Sherrod Brown revs up volunteers to begin canvassingWritten by Vincent D. Scebbi | | firstname.lastname@example.org
Area door-to-door canvassing for U.S. Sen. Sherrod Brown has kicked into full gear, prompted by Brown’s visit to Toledo on June 30.
Brown spoke to about 40 volunteers and supporters in West Toledo Saturday before they dispersed to canvass.
“Each of you in your school, neighborhood, church, your family, each of you knows more about politics than anybody else you know; and that’s why people will listen to you,” he said to his supporters. “You have more influence than you think you do and that, in the end, will make all the difference in the world.”
Brown said that although state Treasurer Josh Mandel has raised more than $9.5 million from outside groups on attack ads against him, campaign activities such as Saturday’s are a big reason why Brown still leads in the polls.
Ohio Democratic Party spokesperson Andrew Zucker said outside groups raised approximately $2 million against Mandel.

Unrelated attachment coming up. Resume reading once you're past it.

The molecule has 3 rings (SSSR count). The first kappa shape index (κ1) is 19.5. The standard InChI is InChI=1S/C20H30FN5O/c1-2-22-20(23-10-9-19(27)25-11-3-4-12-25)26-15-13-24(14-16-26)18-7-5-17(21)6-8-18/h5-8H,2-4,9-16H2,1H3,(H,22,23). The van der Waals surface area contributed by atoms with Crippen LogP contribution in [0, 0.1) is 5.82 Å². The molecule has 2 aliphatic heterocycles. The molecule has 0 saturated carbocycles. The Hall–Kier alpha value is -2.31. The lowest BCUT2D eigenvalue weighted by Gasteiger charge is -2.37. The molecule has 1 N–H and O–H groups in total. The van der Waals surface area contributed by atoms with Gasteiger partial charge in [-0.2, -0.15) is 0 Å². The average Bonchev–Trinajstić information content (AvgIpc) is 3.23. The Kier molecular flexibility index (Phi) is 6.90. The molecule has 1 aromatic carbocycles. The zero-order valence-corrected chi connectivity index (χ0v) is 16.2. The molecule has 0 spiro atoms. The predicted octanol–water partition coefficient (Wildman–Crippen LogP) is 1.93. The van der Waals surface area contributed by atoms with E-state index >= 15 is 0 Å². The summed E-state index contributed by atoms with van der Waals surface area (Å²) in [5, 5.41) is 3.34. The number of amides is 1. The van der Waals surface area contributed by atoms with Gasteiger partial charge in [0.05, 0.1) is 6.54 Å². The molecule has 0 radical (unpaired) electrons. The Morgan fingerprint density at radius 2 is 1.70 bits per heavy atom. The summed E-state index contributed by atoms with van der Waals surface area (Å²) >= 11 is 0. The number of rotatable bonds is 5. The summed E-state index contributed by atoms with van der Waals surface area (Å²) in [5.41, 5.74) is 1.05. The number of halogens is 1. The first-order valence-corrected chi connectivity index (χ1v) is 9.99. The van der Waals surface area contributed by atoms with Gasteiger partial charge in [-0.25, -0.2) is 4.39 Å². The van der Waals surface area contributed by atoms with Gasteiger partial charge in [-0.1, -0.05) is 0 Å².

According to Quinnipiac University poll released June 27, Brown has a 16-point lead over Mandel, 50-34.
The canvass launch in Toledo is either the third or fourth largest of the 30, Brown said.
Brown said that although unemployment rates in Ohio have improved since 2009, the current rate of 7.3 percent is “nearly not good enough.” He added that the auto rescue helped Ohioans recover.
“You know in this town, probably more than any city in the state, maybe the country, you know what the auto rescue meant,” Brown said. “It’s not jobs at the transition plant in Toledo, it’s not just about the jobs (at Jeep) assembling the Wrangler and the Liberty, it’s Johnson Controls, it’s Magnum, it’s union and non-union plants alike, it’s small companies that feed into the auto supply chain.”
Brown said the Supreme Court ruling to uphold the heart of the Health Care Reform Act will help the lower and middle class citizens who cannot afford health insurance.
“In many ways, the hardest lives are the ones who are making $9-$10 an hour, have jobs and are struggling to get any kind of assistance,” he said. “It really takes care of people who are playing by the rules and doing their best.”
A representative from Mandel’s campaign could not be reached for comment.